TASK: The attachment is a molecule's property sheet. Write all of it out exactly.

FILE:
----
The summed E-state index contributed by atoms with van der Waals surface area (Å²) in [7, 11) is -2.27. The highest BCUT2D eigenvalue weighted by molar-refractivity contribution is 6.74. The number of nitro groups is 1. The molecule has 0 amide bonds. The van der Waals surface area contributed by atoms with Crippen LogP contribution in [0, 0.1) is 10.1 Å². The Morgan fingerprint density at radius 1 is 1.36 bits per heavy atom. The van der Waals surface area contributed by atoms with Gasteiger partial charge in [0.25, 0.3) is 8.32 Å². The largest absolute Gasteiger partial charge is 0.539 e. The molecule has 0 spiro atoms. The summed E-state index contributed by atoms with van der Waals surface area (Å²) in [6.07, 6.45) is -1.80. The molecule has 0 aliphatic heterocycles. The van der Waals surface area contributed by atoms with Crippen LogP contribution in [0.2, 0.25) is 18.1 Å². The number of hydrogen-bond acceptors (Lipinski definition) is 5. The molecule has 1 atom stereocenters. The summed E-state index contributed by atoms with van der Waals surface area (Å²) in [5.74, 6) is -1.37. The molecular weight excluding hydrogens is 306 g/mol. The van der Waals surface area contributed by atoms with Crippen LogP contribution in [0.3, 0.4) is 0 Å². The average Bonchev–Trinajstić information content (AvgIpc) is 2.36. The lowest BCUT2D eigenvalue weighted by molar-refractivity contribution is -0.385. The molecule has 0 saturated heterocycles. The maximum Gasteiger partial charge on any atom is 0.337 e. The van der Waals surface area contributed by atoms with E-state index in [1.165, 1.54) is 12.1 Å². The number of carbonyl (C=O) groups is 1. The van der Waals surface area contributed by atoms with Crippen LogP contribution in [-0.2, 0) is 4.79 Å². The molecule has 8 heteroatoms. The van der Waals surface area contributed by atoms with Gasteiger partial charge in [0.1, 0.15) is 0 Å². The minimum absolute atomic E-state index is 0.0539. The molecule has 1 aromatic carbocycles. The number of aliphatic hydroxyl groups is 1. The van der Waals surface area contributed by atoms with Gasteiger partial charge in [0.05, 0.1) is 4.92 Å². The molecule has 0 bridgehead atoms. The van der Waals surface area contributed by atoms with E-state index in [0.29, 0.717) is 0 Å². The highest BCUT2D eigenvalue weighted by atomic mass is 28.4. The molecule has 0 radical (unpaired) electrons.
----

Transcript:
The summed E-state index contributed by atoms with van der Waals surface area (Å²) in [7, 11) is -2.27. The highest BCUT2D eigenvalue weighted by molar-refractivity contribution is 6.74. The number of nitro groups is 1. The molecule has 0 amide bonds. The van der Waals surface area contributed by atoms with Crippen LogP contribution in [0, 0.1) is 10.1 Å². The Morgan fingerprint density at radius 1 is 1.36 bits per heavy atom. The van der Waals surface area contributed by atoms with Gasteiger partial charge in [0.25, 0.3) is 8.32 Å². The largest absolute Gasteiger partial charge is 0.539 e. The molecule has 0 spiro atoms. The summed E-state index contributed by atoms with van der Waals surface area (Å²) in [6.07, 6.45) is -1.80. The molecule has 0 aliphatic heterocycles. The van der Waals surface area contributed by atoms with Crippen LogP contribution in [0.2, 0.25) is 18.1 Å². The number of hydrogen-bond acceptors (Lipinski definition) is 5. The molecule has 1 atom stereocenters. The summed E-state index contributed by atoms with van der Waals surface area (Å²) in [5.74, 6) is -1.37. The molecular weight excluding hydrogens is 306 g/mol. The van der Waals surface area contributed by atoms with Crippen LogP contribution in [0.3, 0.4) is 0 Å². The average Bonchev–Trinajstić information content (AvgIpc) is 2.36. The lowest BCUT2D eigenvalue weighted by molar-refractivity contribution is -0.385. The molecule has 0 saturated heterocycles. The maximum Gasteiger partial charge on any atom is 0.337 e. The van der Waals surface area contributed by atoms with E-state index in [1.165, 1.54) is 12.1 Å². The number of carbonyl (C=O) groups is 1. The van der Waals surface area contributed by atoms with Crippen LogP contribution in [-0.2, 0) is 4.79 Å². The molecule has 8 heteroatoms. The van der Waals surface area contributed by atoms with Gasteiger partial charge in [0.1, 0.15) is 0 Å². The minimum absolute atomic E-state index is 0.0539. The molecule has 1 aromatic carbocycles. The number of aliphatic hydroxyl groups is 1. The van der Waals surface area contributed by atoms with Gasteiger partial charge in [0.05, 0.1) is 4.92 Å². The molecule has 0 bridgehead atoms. The van der Waals surface area contributed by atoms with E-state index in [0.29, 0.717) is 0 Å². The highest BCUT2D eigenvalue weighted by atomic mass is 28.4. The molecule has 0 radical (unpaired) electrons.